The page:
This can be one of the greatest hindrances of looking behind the veil of mean behavior: our refusal to let go of our anger.
Once we’re ready to release our anger and once we’re willing to let go of the benefits it brings us, we can then learn to truly understand “why are people so mean and rude?”
In other words, we can find more peace, spiritual healing, and inner freedom.
What’s Hidden Behind the Veil of Mean Behavior?
In the process of demonizing mean and cruel people, we dehumanize them.
Of course, it can be argued that there truly are “psychopaths” and “narcissists” out there who feel no empathy or remorse, but these types of people (who constitute a very low percentage of the population) are not who we’re referring to here.
I believe it’s reasonable to say that most of the unkind people we come across in life aren’t sociopaths or psychopaths, but are in fact normal, deeply wounded people.
We don’t take time to understand them because we are greatly repelled by their behavior (and because let’s face it, we’re deeply wounded as well).
We spout excuses like, “So what? Everyone suffers but that’s no excuse for their behavior,” but this is only another way of perpetuating our self-righteous indignation and therefore continuing our own suffering.
However, there’s something empowering and refreshing in not getting eaten up by bitterness, hatred, and anger any longer.
There’s something rejuvenating and liberating about taking your happiness into your own hands and understanding that:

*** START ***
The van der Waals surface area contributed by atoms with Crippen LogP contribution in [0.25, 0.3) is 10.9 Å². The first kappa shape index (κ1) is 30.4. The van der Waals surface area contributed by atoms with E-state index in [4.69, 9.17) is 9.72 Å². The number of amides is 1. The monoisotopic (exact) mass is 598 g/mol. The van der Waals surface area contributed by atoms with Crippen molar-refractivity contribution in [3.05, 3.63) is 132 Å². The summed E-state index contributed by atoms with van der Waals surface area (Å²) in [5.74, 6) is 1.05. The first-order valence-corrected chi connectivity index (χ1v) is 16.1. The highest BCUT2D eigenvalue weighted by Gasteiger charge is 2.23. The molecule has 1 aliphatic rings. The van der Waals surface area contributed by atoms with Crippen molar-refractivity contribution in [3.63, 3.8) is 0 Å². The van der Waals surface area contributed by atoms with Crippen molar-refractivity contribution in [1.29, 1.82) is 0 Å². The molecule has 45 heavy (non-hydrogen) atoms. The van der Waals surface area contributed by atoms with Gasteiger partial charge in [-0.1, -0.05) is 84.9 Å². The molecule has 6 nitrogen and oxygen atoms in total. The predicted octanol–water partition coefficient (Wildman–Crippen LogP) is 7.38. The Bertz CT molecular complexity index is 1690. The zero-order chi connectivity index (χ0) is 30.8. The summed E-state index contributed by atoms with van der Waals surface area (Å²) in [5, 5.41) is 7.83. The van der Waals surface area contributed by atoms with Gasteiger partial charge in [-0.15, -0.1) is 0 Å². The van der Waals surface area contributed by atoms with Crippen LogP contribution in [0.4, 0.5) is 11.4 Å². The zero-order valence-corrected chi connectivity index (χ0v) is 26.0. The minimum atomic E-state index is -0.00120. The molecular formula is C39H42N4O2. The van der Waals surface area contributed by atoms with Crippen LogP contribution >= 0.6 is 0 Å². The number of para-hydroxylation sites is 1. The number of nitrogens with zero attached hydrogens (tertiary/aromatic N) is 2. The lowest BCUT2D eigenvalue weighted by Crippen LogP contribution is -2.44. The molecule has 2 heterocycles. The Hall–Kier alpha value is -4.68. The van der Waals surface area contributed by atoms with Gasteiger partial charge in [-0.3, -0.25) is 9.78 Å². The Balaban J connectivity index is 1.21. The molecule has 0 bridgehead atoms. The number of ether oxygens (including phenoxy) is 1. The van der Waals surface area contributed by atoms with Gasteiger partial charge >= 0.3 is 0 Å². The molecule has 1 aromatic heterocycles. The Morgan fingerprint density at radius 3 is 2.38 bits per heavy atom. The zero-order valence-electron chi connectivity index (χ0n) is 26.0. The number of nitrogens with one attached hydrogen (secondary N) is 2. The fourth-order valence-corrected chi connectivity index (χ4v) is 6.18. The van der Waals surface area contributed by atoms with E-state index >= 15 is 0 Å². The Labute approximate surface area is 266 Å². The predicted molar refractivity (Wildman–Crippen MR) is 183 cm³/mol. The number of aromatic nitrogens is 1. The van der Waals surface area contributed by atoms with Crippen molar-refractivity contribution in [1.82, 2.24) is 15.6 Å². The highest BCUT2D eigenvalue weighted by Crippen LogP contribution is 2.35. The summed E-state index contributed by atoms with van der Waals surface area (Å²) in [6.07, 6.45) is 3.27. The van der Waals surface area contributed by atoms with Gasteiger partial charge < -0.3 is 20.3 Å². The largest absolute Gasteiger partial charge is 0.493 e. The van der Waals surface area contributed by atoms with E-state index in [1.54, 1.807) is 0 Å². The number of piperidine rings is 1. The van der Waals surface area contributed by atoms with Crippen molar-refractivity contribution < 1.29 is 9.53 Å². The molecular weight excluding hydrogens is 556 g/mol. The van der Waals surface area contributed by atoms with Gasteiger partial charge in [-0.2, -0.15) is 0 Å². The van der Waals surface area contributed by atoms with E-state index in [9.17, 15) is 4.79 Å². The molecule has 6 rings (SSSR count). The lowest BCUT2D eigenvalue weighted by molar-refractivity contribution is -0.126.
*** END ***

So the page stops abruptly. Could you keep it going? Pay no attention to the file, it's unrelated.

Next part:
All unkind, cruel, and vicious behavior has its root in pain.
If you want to look behind the veil of mean people and bad behavior you have to understand a person’s pain.
You have to be willing to be curious, you have to be willing to be open-minded, you have to be willing to be empathetic – even a tiny bit (as painful and annoying as that is).
Understanding another person’s pain involves disintegrating the boundaries between “you” and “other.”
It might involve reflecting on what you know of that person’s past. It might involve asking your friends or colleagues why a person is behaving the way they are, or it might involve guesswork.
No matter what approach you decide to take, you’ll always discover something surprising: their behavior comes as a result of misdirected pain.
Whether that pain is:
- family stress,
- work pressures,
- a break up or divorce,
- a tragedy,
- triggered inner child,
- something more vague like depression,
- fear of failure,
- fear of abandonment,
- low self-esteem,
- or even a spiritual cause such as the dark night of the soul or soul loss,
… when a person doesn’t know how to deal with their pain they will misdirect it towards others. And that equals pain, multiplied.
But you can break this cycle of pain and you can stop it from impacting your thoughts, your feelings, and life.
Learning how to emotionally understand a person is the best way to do that.
How to Liberate Yourself From Anger, Hatred, Bitterness, and Resentment Toward Another
It’s annoying and triggering to realize that our hatred, anger, and bitterness toward another person is:
- Eating away at our sanity
- Starving us of well-being
- Causing anxiety and/or depression
- Making us feel alone in the world
- Reinforcing victim mentality
- Alienating us from joy
- Disempowering us
Let me be clear:
I’m not advocating becoming a doormat, letting others overstep your boundaries, becoming a bleeding heart, or staying in a toxic relationship.
I’m advocating freedom from hatred.